This post has been written for anyone new to running or thinking of taking up running. Here are some things to do before you start :
1) Think about what sort of physical shape you are currently in and start accordingly. If you have an underlying serious medical condition like diabetes, asthma, high blood pressure, recent surgery or childbirth etc go along and have a chat with your GP just to make sure you will not be doing yourself any harm.#
2) Go and buy a pair of trainers. These don't have to be the just released, top of the range Nike pair, they can be last year's model. Personally, I favour the Mizuno Wave Rider (http://www.runnersworld.co.uk/shoes/mizuno-wave-rider-andpound70/1194.html). Over time you will find a style that works for you. You might be thinking why do I need an expensive pair of trainers ?? Well, firstly they don't need to be expensive, but there are quite a few worthy reasons for getting good shoes. When you go along to a reputable sports store they will ask you to run for just a few moments on a treadmill so that they can carry out a gait analysis and foot strike analysis. This will show whether you an overpronator, a neutral runner or supinator. Which basically means whether you foot leans excesively to the left or right when your foot hits the floor whilst running. The great thing is that the shoes can fix these problems and therefore reduce the risk of injury and provide a well cushioned stable foot whilst you run.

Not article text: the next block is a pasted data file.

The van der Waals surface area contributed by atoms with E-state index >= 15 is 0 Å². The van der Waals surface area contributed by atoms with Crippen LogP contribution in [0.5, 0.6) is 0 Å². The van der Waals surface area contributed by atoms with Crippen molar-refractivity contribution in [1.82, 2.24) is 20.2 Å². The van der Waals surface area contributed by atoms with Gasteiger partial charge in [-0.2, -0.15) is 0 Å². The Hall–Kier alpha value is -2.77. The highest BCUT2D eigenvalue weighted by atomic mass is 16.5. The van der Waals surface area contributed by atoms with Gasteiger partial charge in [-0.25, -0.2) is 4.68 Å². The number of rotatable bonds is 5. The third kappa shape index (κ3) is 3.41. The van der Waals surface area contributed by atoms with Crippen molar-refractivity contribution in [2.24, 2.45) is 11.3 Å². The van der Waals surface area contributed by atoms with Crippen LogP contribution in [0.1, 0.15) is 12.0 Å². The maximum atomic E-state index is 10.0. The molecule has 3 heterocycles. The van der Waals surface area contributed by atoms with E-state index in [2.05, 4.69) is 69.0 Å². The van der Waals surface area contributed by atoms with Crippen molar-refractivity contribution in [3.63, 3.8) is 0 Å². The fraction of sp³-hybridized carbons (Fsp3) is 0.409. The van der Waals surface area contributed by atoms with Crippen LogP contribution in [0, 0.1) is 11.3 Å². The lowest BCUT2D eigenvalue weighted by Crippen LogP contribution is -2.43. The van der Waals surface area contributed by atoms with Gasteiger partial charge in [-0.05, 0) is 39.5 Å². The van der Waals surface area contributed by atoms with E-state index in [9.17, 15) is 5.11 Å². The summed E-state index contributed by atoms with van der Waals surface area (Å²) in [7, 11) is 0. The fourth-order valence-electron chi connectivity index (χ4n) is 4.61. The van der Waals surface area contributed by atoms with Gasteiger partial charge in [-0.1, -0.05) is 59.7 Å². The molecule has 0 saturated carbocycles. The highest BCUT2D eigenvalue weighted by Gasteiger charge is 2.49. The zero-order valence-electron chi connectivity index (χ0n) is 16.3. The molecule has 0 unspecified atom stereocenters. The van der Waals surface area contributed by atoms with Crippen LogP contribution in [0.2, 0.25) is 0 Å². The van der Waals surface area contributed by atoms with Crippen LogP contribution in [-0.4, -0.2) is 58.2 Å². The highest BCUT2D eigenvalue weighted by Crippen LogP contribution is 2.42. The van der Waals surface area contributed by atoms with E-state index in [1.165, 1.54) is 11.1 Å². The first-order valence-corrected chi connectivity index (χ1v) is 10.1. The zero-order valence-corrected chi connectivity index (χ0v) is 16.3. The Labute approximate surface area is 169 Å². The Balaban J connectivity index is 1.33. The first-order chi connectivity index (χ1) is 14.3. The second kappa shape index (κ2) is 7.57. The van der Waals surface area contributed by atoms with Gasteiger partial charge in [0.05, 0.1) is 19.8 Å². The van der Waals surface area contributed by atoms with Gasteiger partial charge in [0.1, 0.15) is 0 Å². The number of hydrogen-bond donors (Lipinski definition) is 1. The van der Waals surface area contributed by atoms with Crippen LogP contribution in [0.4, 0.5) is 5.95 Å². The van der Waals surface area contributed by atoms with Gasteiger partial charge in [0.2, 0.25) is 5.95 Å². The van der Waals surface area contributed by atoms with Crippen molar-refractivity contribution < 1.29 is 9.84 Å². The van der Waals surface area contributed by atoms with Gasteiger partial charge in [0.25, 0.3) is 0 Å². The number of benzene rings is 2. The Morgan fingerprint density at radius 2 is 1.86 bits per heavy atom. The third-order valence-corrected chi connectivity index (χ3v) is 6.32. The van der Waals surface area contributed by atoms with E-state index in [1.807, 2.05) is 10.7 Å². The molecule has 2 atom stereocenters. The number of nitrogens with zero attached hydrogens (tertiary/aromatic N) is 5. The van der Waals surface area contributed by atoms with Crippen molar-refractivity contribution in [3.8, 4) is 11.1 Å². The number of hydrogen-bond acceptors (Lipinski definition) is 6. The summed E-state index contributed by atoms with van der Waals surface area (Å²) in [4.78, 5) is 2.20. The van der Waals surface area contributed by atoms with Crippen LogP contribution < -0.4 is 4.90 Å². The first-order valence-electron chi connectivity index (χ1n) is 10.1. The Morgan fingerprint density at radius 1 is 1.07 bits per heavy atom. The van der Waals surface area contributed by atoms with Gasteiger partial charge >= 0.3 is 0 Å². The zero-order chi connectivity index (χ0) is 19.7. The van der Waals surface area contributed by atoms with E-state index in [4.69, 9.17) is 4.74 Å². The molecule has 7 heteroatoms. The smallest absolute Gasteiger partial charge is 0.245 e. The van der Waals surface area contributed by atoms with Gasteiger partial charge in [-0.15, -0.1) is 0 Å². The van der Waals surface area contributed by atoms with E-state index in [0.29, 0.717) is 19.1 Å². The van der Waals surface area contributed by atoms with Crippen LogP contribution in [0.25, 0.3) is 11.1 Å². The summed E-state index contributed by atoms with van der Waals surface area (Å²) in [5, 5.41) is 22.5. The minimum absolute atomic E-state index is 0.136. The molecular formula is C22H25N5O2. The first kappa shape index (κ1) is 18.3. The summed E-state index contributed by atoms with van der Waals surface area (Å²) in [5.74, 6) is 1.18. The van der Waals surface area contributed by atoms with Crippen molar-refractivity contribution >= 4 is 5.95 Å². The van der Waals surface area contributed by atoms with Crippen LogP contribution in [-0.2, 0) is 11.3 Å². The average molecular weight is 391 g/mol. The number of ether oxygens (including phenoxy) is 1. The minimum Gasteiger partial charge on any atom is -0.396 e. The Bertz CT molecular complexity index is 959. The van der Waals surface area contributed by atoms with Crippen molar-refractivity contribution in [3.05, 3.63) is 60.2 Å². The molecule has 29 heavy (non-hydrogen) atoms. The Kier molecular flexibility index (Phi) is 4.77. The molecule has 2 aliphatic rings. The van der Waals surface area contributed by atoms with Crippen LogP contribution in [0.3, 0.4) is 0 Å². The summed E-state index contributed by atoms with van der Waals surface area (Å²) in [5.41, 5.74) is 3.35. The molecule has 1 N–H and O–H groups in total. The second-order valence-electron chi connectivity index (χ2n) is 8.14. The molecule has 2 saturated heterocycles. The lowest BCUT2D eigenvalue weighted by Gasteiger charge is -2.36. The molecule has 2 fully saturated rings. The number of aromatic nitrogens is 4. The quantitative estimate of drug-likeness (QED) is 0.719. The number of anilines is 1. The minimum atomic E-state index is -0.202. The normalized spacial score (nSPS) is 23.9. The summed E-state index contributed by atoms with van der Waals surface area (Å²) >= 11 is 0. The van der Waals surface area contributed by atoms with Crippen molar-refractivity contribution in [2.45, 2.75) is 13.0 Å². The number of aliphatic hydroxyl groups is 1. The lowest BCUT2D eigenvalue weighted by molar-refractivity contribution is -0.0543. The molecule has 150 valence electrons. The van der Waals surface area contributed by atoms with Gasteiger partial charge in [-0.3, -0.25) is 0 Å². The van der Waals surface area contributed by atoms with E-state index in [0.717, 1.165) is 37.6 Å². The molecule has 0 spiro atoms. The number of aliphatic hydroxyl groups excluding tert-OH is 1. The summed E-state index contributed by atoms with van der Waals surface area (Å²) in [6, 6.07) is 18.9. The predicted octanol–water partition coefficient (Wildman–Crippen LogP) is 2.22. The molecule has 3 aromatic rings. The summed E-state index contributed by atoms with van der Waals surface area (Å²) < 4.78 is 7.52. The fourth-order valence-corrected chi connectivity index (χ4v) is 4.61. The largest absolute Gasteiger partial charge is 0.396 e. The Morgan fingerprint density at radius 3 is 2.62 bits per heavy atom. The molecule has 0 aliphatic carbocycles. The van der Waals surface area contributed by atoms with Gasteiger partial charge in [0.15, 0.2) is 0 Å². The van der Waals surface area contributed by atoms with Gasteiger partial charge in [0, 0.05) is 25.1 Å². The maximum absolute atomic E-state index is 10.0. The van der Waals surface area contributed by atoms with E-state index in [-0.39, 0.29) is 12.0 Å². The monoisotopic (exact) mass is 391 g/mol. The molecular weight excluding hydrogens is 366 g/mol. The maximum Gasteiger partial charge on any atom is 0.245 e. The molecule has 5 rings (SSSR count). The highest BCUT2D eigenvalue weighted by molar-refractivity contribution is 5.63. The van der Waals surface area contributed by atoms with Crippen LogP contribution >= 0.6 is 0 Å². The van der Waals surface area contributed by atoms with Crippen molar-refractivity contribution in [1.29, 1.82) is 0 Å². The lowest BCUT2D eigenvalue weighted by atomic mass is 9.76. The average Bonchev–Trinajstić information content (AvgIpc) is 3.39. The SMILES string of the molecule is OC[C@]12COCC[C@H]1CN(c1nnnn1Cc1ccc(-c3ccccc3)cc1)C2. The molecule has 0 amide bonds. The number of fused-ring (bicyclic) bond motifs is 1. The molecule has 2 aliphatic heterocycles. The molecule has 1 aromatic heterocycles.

Trainers also offer cushioning. When you run there is a massive amount of pressure going through your joints, your ankles, knees and hips.with every single footfall, therefore you need trainers with good cushioning to absorb some of the shock and take the pressure off your joints. It is for this reason that you should also try and keep a log of the number of miles run in your trainers so you know when to replace them. A rule of thumb is to replace your trainers every 300 to 400 miles depnding on your build and the surface you run on. If you run off-road trainers will need replacing more often.
3. So, you've got the trainers. What about the rest of the kit ? Well, the truth is that until you really start to get going you can make do with a t-shirt and a pair of shorts.
4. Start off slowly and steady. Find a route and measure it, let's say a mile near your home or work. First you need to warm up. If you are not a runner then just walk for a few minutes, until you feel warmer and you heart is beating faster. If this is enough for now and you feel breathless then try this every other day and gradually build up to a brisk walk. If you are fitter then slow jog or walk/jog the one mile route. Try this every other day, gradually building up the amount that you run and reducing the amount that you walk, until you can run the route comfortably. Then either expand to two laps of the route or find a longer route.
NOTE: A good rule of thumb is to never increase your distance by more than 10% per week.
Don't forget to warm down and have a little stretch after your run and don't forget to drink water to replace any fluids you have lost. Unless you are exercising for more than 45 minutes you shouldn't need any more than water. Any more than this and you might want to eat a banana or drink an energy drink to replace electrolyes lost as well as water.
Happy Running !